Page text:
GRAND RAPIDS, Mich. – A woman’s dog has been injured after Grand Rapids Police shot it early Friday morning. The department says it charged an officer, prompting their response.
Officers responded to a call from a pedestrian at 2:15 a.m. about an aggressive dog on the loose on Kalamazoo Avenue SE south of Boston Street SE, said Sgt. Catherine Williams.
“When we arrived, the dog was still on scene, loose and pacing between four houses,” Williams said. “When officers tried to entice the dog, it charged.”
Dispatch attempted to contact the nearby homes, including the owner’s, but there was either no answer or the dog did not belong to them, she said.
The dog’s owner, Shequelle Robinson, was at work at the time of the incident. She was working third shift when a neighbor called her and told her that police were surrounding her home.
“We attempted a snare twice, but both times were unsuccessful,” Williams said. “The second time, the officer fell backwards onto the ground, dropping the snare and, from the ground, shot the dog from only a few feet away as it was charging him.”
The shots hit the dog, a five-year-old Pitbull named Youneek, in the face and chest.
Robinson’s neighbor told her over the phone that police shot her dog.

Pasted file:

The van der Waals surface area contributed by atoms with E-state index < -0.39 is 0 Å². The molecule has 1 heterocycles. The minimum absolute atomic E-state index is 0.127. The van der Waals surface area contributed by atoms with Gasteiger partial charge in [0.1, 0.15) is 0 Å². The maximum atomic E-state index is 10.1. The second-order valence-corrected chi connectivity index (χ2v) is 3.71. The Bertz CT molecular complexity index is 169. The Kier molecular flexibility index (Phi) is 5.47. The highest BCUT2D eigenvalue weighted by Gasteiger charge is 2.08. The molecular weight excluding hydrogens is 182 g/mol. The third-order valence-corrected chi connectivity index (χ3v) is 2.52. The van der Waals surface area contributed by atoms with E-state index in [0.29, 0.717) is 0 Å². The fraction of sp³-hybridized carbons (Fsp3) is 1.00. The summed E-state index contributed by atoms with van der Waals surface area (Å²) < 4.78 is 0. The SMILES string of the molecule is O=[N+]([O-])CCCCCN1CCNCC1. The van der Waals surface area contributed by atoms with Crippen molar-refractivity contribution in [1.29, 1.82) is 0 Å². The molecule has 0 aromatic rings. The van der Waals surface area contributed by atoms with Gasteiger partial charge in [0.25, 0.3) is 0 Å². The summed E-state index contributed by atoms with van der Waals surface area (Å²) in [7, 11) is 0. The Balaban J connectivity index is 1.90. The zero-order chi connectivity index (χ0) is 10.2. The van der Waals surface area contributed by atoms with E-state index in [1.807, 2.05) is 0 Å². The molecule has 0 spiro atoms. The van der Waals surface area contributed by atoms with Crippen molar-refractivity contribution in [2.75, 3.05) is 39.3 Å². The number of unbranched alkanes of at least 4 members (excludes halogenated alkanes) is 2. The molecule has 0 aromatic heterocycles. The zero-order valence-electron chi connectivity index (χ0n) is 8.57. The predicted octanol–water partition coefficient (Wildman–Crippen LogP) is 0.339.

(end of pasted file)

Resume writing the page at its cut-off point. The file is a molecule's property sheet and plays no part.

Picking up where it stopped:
►GRPD published body cam video of the incident on their Facebook page. A warning, the video is graphic in nature. It can be watched here.
“When they finally brought her to me, I thought she was dead,” said Robinson. “She's in pretty bad condition. Her leg has to be amputated now.”
The dog was found at a nearby home around 4 p.m. on Friday and taken to the emergency vet. Animal Control was called, and they were able to snare the injured dog.
Youneek is not an aggressive dog, said Savonna Brown, a neighbor who witnessed the incident.
“[The officer] was flashing [a light] and it got her attention, and she realized he was moving towards her,” Brown said. “That’s when she came towards him. And then she got on the other side of the street and that’s when he shot towards her.”
Robinson was cited for allowing a dog to run at large, Williams said.
Youneek received medical care in Grand Rapids before she was transferred to another facility for additional treatment -- including an amputation.
The medical bills, already surpassing $2,000, have been mostly covered by Michele Schaut, who runs the nonprofit Michele’s Rescue. Michele’s Rescue established a GoFundMe page to cover the costs of Youneek’s medical care.
“She’s a disabled dog now that we have to attend to,” said Robinson, a single mother of six. “So I don’t know what the other expenses are going to be.”
The police need to pay for what they did, she said.
“It was not justifiable for them to shoot her when she’s on her own property,” Robinson said. “I want justice for my dog.”
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